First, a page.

and completely agree every player, even the most “clinical” strikers miss sitters. That’s one of the reasons I found sanchez’s conversion numbers so interesting. From a numbers perspective he is not converting too badly and better than pedro who is stuck working in a similar job and “funk.”

      I think the transfer was a case of getting the best player available rather than one fits the role the best. Eerily similar to the Song transfer, and arguably cesc too. Think it speaks to club’s transfer mentality and their expectations of the kids from la masia to fill in the gaps.

  14. Great post. Great comments.

    What bothers me is not so much what to do with Sanchez, but what to do with Cesc. IMO, he will have an important role eventually and has an important role occasionally now. But if I never see him in the same lineup as Xavi and Iniesta again it will be too soon. Forcing him into the starting lineup has been maddening.

    We will miss Alexis if he leaves.

    1. Agree!
      It has been disappointing to see how his integration has progressed this season. From my perspective he performs best in iniesta’s midfield role. He doesn’t seem to be ready or inclined towards xavi’s role. I’d say that Iniesta and Thiago have been better there. Also, there was a hint that the staff thinks busquets would work better there when they toyed with playing a song, busquets, iniesta midfield at the end of the deportivo game. As they played with alternatives for Milan w/o xavi, combined with the song making the milan bench and Thiago missing out. Oh, and yeah, Cesc not featuring at all.

      Anyway, iniesta has been protected much better through rotation this season. Which kinda makes you wonder why they couldn’t do the same with xavi. Part of the answer is that Cesc hasn’t been up to that task.

      @mochinegun tweeted this…
      it’s by far the weakest of the 6 CM combos. Xaviesta >>>>>>>>>>>>>>>> Xavregas > Thiniesta > Xaviago > Fabriago >>>>>>>> Fabriesta.

      while i might rearrange a couple towards the end. the point is very clear and well made. fabregas can work against teams that don’t organize as well around messi, but that isn’t going to be the big games, or the big CL games.

      The balance of controlling the midfield and getting messi the ball in space tips towards impotence too often with xavicesciesta in a lineup against well organized teams. cesc not being a like for like xavi replacement means he will require system level changes, like the side becoming more direct and busquets taking up more of the control, in order to be a first choice in the near future. The issue becomes transition as you can’t create a schizophrenic side with a xavi personality and cesc personality and be coherent enough to be successful the way barca is expected to be with this squad.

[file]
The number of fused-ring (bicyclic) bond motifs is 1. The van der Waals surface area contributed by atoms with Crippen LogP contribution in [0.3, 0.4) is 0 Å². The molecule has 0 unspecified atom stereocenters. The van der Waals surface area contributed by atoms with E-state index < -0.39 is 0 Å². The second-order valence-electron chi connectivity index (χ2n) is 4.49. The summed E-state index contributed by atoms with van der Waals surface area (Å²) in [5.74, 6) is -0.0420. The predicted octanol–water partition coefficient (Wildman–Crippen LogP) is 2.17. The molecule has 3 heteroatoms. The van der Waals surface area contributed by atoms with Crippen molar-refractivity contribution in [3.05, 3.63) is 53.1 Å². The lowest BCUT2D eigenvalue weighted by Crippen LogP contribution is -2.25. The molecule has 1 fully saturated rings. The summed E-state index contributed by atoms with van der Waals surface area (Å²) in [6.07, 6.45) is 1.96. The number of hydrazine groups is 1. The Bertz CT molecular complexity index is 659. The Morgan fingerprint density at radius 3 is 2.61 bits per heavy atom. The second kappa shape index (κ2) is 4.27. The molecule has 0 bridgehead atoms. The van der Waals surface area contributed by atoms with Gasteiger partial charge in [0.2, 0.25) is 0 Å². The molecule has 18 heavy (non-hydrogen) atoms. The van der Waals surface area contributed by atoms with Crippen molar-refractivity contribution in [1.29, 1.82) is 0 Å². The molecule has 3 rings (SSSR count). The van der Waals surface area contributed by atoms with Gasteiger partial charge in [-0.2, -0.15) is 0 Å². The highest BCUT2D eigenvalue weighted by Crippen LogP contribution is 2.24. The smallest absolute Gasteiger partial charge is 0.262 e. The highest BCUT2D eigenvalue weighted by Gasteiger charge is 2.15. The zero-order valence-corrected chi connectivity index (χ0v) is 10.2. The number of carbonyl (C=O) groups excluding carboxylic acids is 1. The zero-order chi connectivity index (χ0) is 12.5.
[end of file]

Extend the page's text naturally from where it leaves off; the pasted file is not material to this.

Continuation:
15. I’ve lurked here a while, but this is my first time to comment. Wanted to add that I don’t see many people talking about Alexis’s turnovers. It’s not just that he’s missing sitters. He’s also be coughing up the ball quite a bit, which, naturally is anathema for the Barça style of play. shows him with an 82% pass completion rate on the season. That’s about 8 points lower than most of Barca’s starting mids and forwards. (Interestingly, the only two regular starters who come in nearly as low are Messi and Villa, at 86% and 83% respectively. I attribute Messi’s lower rate to trying to make a lot of passes through amazingly tight lanes, particularly in and near the penalty box while he’s double- and triple-teamed. I attribute Villa’s to getting back in form this season and being out of synch with the rest of the team.)

    Eight per cent doesn’t seem like a lot of hurt, but given that most of Barça’s passes are (for them) easy, no-brainer passes to work the ball around or reset it, then a large portion of Alexis’s (and other players’) turnovers come when they’re in an advanced position, in the latter stages of the buildup. Where other players may be turning over the ball, say, 20% of the time that they’re nearing a goal-scoring opportunity, Alexis may be doing it 35% or 40% of the time. That’s a big drain on the offense, and you can bet the coaches are noticing it. What’s worse, as Alexis’s confidence has sunk, he’s turning the ball over everywhere, including in Barça’s own half. Did anyone notice how in his few minutes v. AC Milan he must have turned the ball over nearly as many times as Villa did all game? And there were at least one or two times when, uncharacteristically, after turning the ball over, he didn’t even fight to get it back—and one of those was in his own half and nearly proved costly.

    Put all this another way: Alexis’s lack of scoring may or may not be a problem, depending on your point of view, but previously he made up for whatever he lacked on the score sheet with some very fine play elsewhere. Now, however, his ratio of play-creating/etc. to surrendering-the-ball is hurting him too. That, more than missing sitters, may argue for a transfer.